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Author: Matthai Philipose
An activity-recognition system could improve the lives of the elderly and infirm.
Building computing systems that can observe, understand, and act on day-to-day physical human activity has long been a goal of computing research. Such systems could have profound conceptual and practical implications. Because the ability to reason and act based on activity is a central aspect of human intelligence, from a conceptual point of view, such a system could improve computational models of intelligence. More tangibly, machines that can reason about human activity could be useful in aspects of life that are currently considered outside the domain of machines.
Monitoring human activity is a basic aspect of reasoning about activity. In fact, monitoring is something we all do—parents monitor children, adults monitor elderly parents, managers monitor teams, nurses monitor patients, and trainers monitor trainees; people following medication regimens, diets, recipes, or directions monitor themselves.
Besides being ubiquitous, however, monitoring can also be tedious and expensive. In some situations, such as caregiver-caretaker and manager-worker relationships, only dedicated, trained human monitors can make detailed observations of behavior. However, such extensive observation causes fatigue in observers and resentment in those being observed. The constant involvement of humans also makes monitoring expensive.
Tasks that are ubiquitous, tedious, and expensive are usually perfect candidates for automation. Machines do not mind doing tedious work, and expensive problems motivate corporations to build machines. In fact, given the demographics of our society, systems that notify family members automatically when elderly relatives trigger simple alarms, such as falling, not turning off the stove, or not turning off hot water, are now commercially available. However, compared to a live-in family member who can monitor an elder’s competence in thousands of day-to-day activities, these systems barely scratch the surface. In this paper, I describe a concrete application for a monitoring system with broad activity-recognition capabilities, identify a crucial missing ingredient in existing activity “recognizers,” and describe how a new class of sensors, combined with emerging work in statistical reasoning, promises to advance the state of the art by providing this ingredient.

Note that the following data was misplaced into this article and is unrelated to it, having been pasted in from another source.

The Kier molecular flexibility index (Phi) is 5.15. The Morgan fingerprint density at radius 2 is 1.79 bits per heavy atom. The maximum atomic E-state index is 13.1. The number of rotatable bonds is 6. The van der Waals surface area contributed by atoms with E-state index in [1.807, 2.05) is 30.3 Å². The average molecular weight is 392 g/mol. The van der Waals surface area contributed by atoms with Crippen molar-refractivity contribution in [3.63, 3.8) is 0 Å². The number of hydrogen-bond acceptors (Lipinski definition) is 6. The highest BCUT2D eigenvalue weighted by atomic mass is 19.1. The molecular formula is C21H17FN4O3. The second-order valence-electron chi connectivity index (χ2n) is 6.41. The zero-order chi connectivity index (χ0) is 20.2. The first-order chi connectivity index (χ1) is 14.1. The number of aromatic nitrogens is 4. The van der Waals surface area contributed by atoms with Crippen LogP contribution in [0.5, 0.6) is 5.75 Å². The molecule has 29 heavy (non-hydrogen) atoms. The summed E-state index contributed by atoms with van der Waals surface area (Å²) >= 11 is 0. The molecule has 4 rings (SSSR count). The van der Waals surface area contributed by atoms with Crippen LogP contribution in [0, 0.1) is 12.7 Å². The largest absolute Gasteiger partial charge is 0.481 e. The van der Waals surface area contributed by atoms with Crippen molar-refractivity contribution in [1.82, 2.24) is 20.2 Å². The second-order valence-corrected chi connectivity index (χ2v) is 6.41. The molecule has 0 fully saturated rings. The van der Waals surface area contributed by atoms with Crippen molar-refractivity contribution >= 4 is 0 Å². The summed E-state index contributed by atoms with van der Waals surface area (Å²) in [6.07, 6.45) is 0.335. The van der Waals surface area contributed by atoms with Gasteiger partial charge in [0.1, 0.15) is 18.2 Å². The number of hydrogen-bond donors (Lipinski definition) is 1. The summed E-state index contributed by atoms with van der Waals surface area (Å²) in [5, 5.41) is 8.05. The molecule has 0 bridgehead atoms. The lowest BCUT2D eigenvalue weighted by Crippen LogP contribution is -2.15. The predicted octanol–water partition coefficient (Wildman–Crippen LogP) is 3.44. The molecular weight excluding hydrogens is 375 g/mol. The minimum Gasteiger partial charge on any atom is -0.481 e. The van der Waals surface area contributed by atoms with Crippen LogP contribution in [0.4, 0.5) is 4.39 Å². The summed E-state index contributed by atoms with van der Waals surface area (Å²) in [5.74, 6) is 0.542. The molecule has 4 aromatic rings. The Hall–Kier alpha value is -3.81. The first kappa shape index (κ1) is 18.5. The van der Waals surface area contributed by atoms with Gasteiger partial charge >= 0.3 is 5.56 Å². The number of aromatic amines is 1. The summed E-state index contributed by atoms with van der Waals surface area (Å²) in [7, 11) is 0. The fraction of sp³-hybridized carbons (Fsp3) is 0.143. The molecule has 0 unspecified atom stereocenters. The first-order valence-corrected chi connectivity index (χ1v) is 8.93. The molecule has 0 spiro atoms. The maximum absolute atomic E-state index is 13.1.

The Caregiver’s Assistant
Caring for the elderly, either as a professional caregiver or as a family member, is a common burden in most societies. Gerontologists have developed a detailed list of activities, called the activities of daily living (ADLs), and metrics for scoring performance of crucial day-to-day tasks, such as cooking, dressing, toileting, and socializing, which are central to a person’s well-being. An elder’s ADL score is accepted as an indicator of his or her cognitive health.
Professional caregivers in the United States are often required to fill in ADL forms each time they visit their patients. Unfortunately, although the data they collect are used as a basis for making resourcing decisions, such as Medicaid payments, the data are often inaccurate because (1) they are often based on interviews with elders who may have strong motives for misrepresenting the facts and (2) because the data-collection window is narrow relative to the period being evaluated. Given increasing constraints on caregivers’ time, purely manual data collection seems unsustainable in the long run.
The Caregiver’s Assistant system is intended to fill out large parts of the ADL form automatically based on data collected from the elder’s home on a 24/7 basis. The system would not just improve the quality of data collected, but (because it provides constant monitoring) might also be able to provide proactive intervention and other assistance. Figure 1 (see PDF version) shows a prototype form of the Caregiver’s Assistant. Actual forms include activities in 23 categories, such as “housework” and “hygiene,” which instantiate to tens of thousands of activities, such as “cleaning a bathtub” and “brushing teeth.”
Thus, an activity-recognition system that could track thousands of activities in non-laboratory conditions would remove a substantial burden from human monitors. Professional caregivers could, at any time, be provided with a version of this form with potentially troublesome areas highlighted. If a nurse were given this form before a visit, for instance, he or she could make better preparations for the visit and could focus on the most important issues during the visit. A study of roughly one hundred professional caregivers around the country has shown that such a system would be useful, at least for caregivers.
Discriminating among Activities
The process of recognizing mundane physical activities can be understood as mapping from raw data gathered by sensors to a label denoting an activity. Figure 2 (see PDF version) shows how traditional mapping systems are structured. Feature selection modules typically work on high-dimensional, high-frequency data coming directly from sensors (such as cameras, microphones, and accelerometers) to identify relatively small numbers of semantically higher level features, such as objects in images, phonemes in audio streams, and motions in accelerometer data. Symbolic inference modules reason about the relationship between these features and activities in a variety of ways. The reasoning may include identifying ongoing activities, detecting anomalies in the execution of activities, and performing actions to help achieve the goal of the activities.